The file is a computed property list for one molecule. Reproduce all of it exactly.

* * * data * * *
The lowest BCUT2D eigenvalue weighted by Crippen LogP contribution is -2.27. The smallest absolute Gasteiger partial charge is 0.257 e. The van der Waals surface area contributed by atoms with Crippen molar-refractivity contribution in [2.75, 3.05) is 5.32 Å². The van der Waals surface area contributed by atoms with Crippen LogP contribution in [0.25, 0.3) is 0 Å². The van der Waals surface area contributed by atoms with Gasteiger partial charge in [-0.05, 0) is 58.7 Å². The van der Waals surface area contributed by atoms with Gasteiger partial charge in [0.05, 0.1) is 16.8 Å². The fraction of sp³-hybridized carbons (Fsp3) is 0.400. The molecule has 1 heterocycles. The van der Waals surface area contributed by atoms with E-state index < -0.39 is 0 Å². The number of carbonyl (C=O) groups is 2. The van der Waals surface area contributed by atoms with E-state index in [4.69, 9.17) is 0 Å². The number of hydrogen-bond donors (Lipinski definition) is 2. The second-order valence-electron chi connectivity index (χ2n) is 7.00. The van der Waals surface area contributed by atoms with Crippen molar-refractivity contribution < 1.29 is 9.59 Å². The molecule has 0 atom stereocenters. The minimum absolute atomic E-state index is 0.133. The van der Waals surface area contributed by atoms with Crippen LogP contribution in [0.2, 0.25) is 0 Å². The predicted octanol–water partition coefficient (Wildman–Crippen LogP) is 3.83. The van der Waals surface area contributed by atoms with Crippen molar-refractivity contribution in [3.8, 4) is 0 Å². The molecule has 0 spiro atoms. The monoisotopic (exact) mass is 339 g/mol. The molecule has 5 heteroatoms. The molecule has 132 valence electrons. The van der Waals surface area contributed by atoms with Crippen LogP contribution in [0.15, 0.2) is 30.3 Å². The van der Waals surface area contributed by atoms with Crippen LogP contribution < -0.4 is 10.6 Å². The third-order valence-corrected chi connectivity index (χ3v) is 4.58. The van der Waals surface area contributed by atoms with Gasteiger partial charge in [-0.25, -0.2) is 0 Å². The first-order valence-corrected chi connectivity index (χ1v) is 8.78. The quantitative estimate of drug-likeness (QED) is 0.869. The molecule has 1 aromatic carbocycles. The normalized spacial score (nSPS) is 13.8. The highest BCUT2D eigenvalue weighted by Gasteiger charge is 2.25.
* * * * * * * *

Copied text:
The lowest BCUT2D eigenvalue weighted by Crippen LogP contribution is -2.27. The smallest absolute Gasteiger partial charge is 0.257 e. The van der Waals surface area contributed by atoms with Crippen molar-refractivity contribution in [2.75, 3.05) is 5.32 Å². The van der Waals surface area contributed by atoms with Crippen LogP contribution in [0.25, 0.3) is 0 Å². The van der Waals surface area contributed by atoms with Gasteiger partial charge in [-0.05, 0) is 58.7 Å². The van der Waals surface area contributed by atoms with Gasteiger partial charge in [0.05, 0.1) is 16.8 Å². The fraction of sp³-hybridized carbons (Fsp3) is 0.400. The molecule has 1 heterocycles. The van der Waals surface area contributed by atoms with E-state index < -0.39 is 0 Å². The number of carbonyl (C=O) groups is 2. The van der Waals surface area contributed by atoms with E-state index in [4.69, 9.17) is 0 Å². The number of hydrogen-bond donors (Lipinski definition) is 2. The second-order valence-electron chi connectivity index (χ2n) is 7.00. The van der Waals surface area contributed by atoms with Crippen molar-refractivity contribution < 1.29 is 9.59 Å². The molecule has 0 atom stereocenters. The minimum absolute atomic E-state index is 0.133. The van der Waals surface area contributed by atoms with Crippen LogP contribution in [0.2, 0.25) is 0 Å². The predicted octanol–water partition coefficient (Wildman–Crippen LogP) is 3.83. The van der Waals surface area contributed by atoms with Crippen molar-refractivity contribution in [3.8, 4) is 0 Å². The molecule has 0 spiro atoms. The monoisotopic (exact) mass is 339 g/mol. The molecule has 5 heteroatoms. The molecule has 132 valence electrons. The van der Waals surface area contributed by atoms with Crippen LogP contribution in [0.15, 0.2) is 30.3 Å². The van der Waals surface area contributed by atoms with Crippen LogP contribution < -0.4 is 10.6 Å². The third-order valence-corrected chi connectivity index (χ3v) is 4.58. The van der Waals surface area contributed by atoms with Gasteiger partial charge in [-0.25, -0.2) is 0 Å². The first-order valence-corrected chi connectivity index (χ1v) is 8.78. The quantitative estimate of drug-likeness (QED) is 0.869. The molecule has 1 aromatic carbocycles. The normalized spacial score (nSPS) is 13.8. The highest BCUT2D eigenvalue weighted by Gasteiger charge is 2.25.